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Things to do in Rabat: a one-day trip to discover the top places of the capital city of Morocco.
Rabat is one of my favorite cities of Morocco.
Rabat was the last stop of my backpacking adventure with my friend Erika to Casablanca and Fès. We arrived in the evening and spent the night in an amazing riad in the heart of the medina. When we wake up, we put on our backpacks again and we are ready to find out things to do in Rabat!
If you are wondering about things to do in Rabat as well, then keep reading this post to discover an itinerary through the most beautiful spots in the city to explore in one day.
Let’s start our adventure with the medina of Rabat.
ITINERARY: THINGS TO DO IN RABAT IN ONE DAY.
MEDINA OF RABAT.
In the medina of Rabat you get a different vibe from the medina of Fès.
In fact, here the souk vendors won’t stress you as much as the vendors of Fès. And you won’t find either that maze of little streets that makes Fès so unique.
But the medina of Rabat, despite being way less chaotic, is still a place full of traditions that is absolutely worth exploring.
So if today’s shopping includes natural hair dye, a super fresh beef leg, a couple of turtles and 10 grams of cumin, well you are in the right place!
We leave now the medina and take a taxi to the symbol of the city: Hassan Tower, or Tour Hassan.
Hassan Tower was part of a project ordered in 1195 by Sultan Yacoub el-Mansour who wanted to build a huge mosque and Hassan Tower as its minaret. The tower was supposed to be the sister tower of Giralda in Sevilla, both inspired by the minaret of Kutubiyya Mosque in Marrakech.However, the minaret and the mosque were never completed. In fact, four years later, the construction stopped with the death of the sultan. The tower never got to be 86 meters high as in the original project, reaching instead only 44 meters.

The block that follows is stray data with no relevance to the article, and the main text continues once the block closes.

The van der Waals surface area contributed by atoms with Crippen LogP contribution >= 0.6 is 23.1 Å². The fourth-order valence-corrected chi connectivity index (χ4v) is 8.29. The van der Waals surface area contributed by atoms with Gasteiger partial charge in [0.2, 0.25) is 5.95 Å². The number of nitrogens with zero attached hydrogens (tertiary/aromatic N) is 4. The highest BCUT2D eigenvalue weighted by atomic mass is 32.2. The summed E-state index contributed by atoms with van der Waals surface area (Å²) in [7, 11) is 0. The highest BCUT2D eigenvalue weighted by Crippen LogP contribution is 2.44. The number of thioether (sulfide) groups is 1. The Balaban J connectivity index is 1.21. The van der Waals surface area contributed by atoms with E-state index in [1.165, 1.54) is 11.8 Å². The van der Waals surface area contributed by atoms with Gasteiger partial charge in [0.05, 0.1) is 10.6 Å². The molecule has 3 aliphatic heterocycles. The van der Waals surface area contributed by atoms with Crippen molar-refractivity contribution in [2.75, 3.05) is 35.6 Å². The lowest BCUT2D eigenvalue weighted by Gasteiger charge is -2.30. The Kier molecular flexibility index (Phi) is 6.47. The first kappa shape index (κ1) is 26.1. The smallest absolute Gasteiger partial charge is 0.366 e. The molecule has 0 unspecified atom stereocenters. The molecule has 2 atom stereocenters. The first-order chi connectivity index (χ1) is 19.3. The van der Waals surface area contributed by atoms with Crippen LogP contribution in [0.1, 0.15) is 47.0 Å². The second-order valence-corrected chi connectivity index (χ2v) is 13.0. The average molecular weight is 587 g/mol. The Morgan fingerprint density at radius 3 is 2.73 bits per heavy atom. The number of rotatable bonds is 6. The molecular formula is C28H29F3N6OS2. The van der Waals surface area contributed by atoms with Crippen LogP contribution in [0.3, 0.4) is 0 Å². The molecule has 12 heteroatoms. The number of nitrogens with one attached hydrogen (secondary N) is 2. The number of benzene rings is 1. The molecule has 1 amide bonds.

Today we can see just the columns, the only surviving parts of the incomplete mosque that was also partially destroyed by an earthquake.
Hassan Tower is part of a complex that includes the Mausoleum of Mohammed V.
MAUSOLEUM OF MOHAMMED V.
The Mausoleum of Mohammed V is a stunning marble building that contains the tombs of King Mohammed V and his son Hassan II, the king who ordered the construction of the beautiful mosque of Casablanca.
The entry to the mausoleum is free but remember to cover your shoulders and knees.
We get another taxi and after the usual bargaining we get to the archaeological site of Chellah.
ARCHAEOLOGICAL SITE OF CHELLAH.
The archaeological site of Chellah is located in the same place where there used to be the ancient Roman city of Sala Colonia. The city was then abandoned and turned into a necropolis for the Marinids dynasty in the 14th century.
The visit is very interesting because while you walk through the site you can see both ruins of the Roman city with its forum and ruins of the Islamic complex with its minaret.
If you look closely at this picture you will find the new inhabitants of the area around the minaret.
Can’t you see them?
Here they are!
That’s right! Storks! This stork colony nested on the minaret and took over the ruins of Chellah!
We say goodbye to the Muslim storks and keep exploring the site through the tombs of Abou el-Hassan Ali, the king who ordered the construction of the necropolis, and his wife.
Further down we see the remains of a mosque, tombs of some Islamic saints, and a beautiful garden with an eel pool.